Finding the Problem
Although the model used in the case study wouldn’t be recommended for starting your own business, it is valuable for the purposes of demonstrating several things. We will look at activity and resource utilization, cycle time, and overall resource usage.
Download Case Study 1 – Analysis model here.
Open the model called Case Study 1 – Analysis. Then double click the dashed resource connector between Gather Customer Information and the Tech 1 resource.
When you draw a resource connector, it defaults to a Get and Free connector. However, in this model, note that the connector between Tech 1 and the first activity is a Get connector. That means the resource is gotten at the first activity, but not released until later in the process. So he travels with the entity until a Free occurs after each oil change is complete.
Your 1st Assignment
The first thing we need to do is watch the simulation run to see what problems we can find before even looking at the output results. Then we will look at details of the output report in order to make a comparison of some simple changes we will be making to the model.
Simulate the model by clicking Simulation then select the Save and Simulate option.
The first thing you will notice is the second oil change activity is never used. Why is that when there are plenty of cars backing up waiting to be serviced? The reason is because of how the first resource (Tech 1) is being used. He takes the customer information for the first car, then goes with the car all the way through the process until the first oil change is complete. Then he is released and goes back to get the next customer’s information. By then, of course, there are no cars in the oil change bay. So when the 2 nd car comes in, it just goes to the first bay again because it’s empty. That means completely unutilized equipment and work space.
The second problem you will see is that the average cycle time (shown in the scoreboard) is 57.90 minutes for a 12 minute oil change. That means unhappy customers.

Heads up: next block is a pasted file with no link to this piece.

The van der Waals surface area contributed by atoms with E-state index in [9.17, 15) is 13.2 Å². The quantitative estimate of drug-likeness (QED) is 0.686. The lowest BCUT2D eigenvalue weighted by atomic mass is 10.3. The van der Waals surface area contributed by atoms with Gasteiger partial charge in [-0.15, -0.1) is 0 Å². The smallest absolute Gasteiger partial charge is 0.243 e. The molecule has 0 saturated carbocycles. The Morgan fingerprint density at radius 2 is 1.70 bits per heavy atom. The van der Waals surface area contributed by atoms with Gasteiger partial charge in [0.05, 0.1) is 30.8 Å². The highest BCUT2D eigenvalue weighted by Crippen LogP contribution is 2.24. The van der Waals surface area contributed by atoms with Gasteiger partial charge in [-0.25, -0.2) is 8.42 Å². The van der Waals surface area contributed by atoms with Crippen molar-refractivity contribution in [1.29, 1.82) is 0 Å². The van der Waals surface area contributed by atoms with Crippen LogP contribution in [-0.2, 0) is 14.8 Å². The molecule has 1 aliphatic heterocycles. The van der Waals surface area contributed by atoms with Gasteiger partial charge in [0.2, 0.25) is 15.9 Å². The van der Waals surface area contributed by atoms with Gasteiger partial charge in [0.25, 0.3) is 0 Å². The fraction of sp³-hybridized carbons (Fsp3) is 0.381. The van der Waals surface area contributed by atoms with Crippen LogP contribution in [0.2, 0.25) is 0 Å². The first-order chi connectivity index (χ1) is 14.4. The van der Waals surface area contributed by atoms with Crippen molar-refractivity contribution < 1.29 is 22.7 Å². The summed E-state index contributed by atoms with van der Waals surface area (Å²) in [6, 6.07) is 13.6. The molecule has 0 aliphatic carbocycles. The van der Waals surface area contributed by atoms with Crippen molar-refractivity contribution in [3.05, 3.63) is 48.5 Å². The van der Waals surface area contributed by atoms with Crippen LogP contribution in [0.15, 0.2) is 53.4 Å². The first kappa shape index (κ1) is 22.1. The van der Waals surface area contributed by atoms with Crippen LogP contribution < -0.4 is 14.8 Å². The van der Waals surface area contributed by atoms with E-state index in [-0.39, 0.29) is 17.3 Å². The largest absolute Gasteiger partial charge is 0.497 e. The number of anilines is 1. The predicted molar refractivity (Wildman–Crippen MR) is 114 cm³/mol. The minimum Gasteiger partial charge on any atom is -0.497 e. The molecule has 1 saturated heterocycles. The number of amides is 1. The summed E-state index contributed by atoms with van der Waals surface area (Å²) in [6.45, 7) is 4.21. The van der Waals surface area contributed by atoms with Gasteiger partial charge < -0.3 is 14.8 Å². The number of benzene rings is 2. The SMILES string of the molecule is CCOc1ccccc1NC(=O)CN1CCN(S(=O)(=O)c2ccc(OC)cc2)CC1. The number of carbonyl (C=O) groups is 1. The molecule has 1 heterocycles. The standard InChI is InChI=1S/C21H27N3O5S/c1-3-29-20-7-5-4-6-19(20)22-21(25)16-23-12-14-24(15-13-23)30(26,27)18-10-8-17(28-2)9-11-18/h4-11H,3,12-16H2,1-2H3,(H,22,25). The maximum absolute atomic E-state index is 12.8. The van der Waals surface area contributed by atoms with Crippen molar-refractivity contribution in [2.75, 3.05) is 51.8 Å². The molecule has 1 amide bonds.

The third problem is that even though our last car arrived no later than 7pm, it doesn’t exit the model until close to 8pm. That means employees have to work overtime.
Now let’s look at the Smart Stats.
When asked if you want to see the results after the simulation, click Yes.
Note the Average Minutes Per Entry column. We see that customers waited (in the first input queue) to have their information taken for an average of 42.65 minutes.
Click on the Resources tab.
Our resource utilization is 45.52% for Tech 1, and 38.33% for Tech 2. So even though we have people waiting for an oil change, the resources are actually working less than half the day.
Click the Activities tab. See that most of the entities are waiting at the Gather_Customer_Information_inQ activity.
Your 2nd Assignment
That was a pretty dismal performance. Let’s see if we can make a simple change to the model to get some better results.
Close the Smart Stats and double click on the first resource connector again. Change the type to Get and Free. Then also change the two connectors going from Tech 1 to each of the Oil Change activities to Get and Free and simulate the model again.
As the simulation runs, note that both change bays are now being used, and the last car exits the process before 7:20pm.
View the output report and compare the results to the first simulation.
The average wait time in the first input queue has dropped from 42.65 minutes to just over 8.29. Plus the utilization has dropped on Tech 1.
Again, display the Activities tab. The non-value added wait time in the first activity has dropped from 90% of the overall cycle time to less than 30%.
Wait time typically increases processing costs, increases production inventories, and lowers customer satisfaction. So reducing that non-value added time is typically a significant concern in process improvement projects. Low resource utilization in and of itself isn’t necessarily a good thing. But what this result is telling us is that the process is much more efficient than the first one was.
Self Teaching Guide
- Your First Model
- Replications and Distributions
- Entity Arrivals
- Attributes, Variables and Action Logic
- A More Complex Call Center
- Model Building Techniques
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